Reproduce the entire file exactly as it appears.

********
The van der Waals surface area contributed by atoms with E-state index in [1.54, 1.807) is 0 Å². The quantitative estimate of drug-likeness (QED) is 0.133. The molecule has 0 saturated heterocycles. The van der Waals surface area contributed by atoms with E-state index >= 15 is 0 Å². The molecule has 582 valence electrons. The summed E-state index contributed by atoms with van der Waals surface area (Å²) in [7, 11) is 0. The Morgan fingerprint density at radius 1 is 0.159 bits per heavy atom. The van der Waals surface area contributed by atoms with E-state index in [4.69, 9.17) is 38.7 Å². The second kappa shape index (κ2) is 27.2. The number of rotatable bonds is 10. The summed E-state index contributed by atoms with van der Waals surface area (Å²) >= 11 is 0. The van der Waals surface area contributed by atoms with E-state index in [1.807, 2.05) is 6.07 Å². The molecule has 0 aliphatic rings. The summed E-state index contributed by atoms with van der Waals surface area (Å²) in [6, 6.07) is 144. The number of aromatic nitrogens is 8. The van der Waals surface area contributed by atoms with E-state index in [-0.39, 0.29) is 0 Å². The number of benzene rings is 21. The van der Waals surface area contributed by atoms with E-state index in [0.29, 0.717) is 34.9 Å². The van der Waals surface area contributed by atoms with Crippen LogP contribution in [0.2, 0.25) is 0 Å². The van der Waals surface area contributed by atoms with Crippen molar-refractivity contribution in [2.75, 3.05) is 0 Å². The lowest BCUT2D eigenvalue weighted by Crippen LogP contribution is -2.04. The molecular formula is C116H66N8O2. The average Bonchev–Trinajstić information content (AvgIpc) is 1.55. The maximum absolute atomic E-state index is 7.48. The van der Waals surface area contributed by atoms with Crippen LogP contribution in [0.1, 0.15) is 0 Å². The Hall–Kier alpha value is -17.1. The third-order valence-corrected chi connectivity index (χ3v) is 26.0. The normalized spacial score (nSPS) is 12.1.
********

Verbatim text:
The van der Waals surface area contributed by atoms with E-state index in [1.54, 1.807) is 0 Å². The quantitative estimate of drug-likeness (QED) is 0.133. The molecule has 0 saturated heterocycles. The van der Waals surface area contributed by atoms with E-state index >= 15 is 0 Å². The molecule has 582 valence electrons. The summed E-state index contributed by atoms with van der Waals surface area (Å²) in [7, 11) is 0. The Morgan fingerprint density at radius 1 is 0.159 bits per heavy atom. The van der Waals surface area contributed by atoms with E-state index in [4.69, 9.17) is 38.7 Å². The second kappa shape index (κ2) is 27.2. The number of rotatable bonds is 10. The summed E-state index contributed by atoms with van der Waals surface area (Å²) >= 11 is 0. The van der Waals surface area contributed by atoms with E-state index in [1.807, 2.05) is 6.07 Å². The molecule has 0 aliphatic rings. The summed E-state index contributed by atoms with van der Waals surface area (Å²) in [6, 6.07) is 144. The number of aromatic nitrogens is 8. The van der Waals surface area contributed by atoms with E-state index in [-0.39, 0.29) is 0 Å². The number of benzene rings is 21. The van der Waals surface area contributed by atoms with E-state index in [0.29, 0.717) is 34.9 Å². The van der Waals surface area contributed by atoms with Crippen LogP contribution in [0.2, 0.25) is 0 Å². The van der Waals surface area contributed by atoms with Crippen molar-refractivity contribution in [2.75, 3.05) is 0 Å². The lowest BCUT2D eigenvalue weighted by Crippen LogP contribution is -2.04. The molecular formula is C116H66N8O2. The average Bonchev–Trinajstić information content (AvgIpc) is 1.55. The maximum absolute atomic E-state index is 7.48. The van der Waals surface area contributed by atoms with Crippen LogP contribution in [0.1, 0.15) is 0 Å². The Hall–Kier alpha value is -17.1. The third-order valence-corrected chi connectivity index (χ3v) is 26.0. The normalized spacial score (nSPS) is 12.1.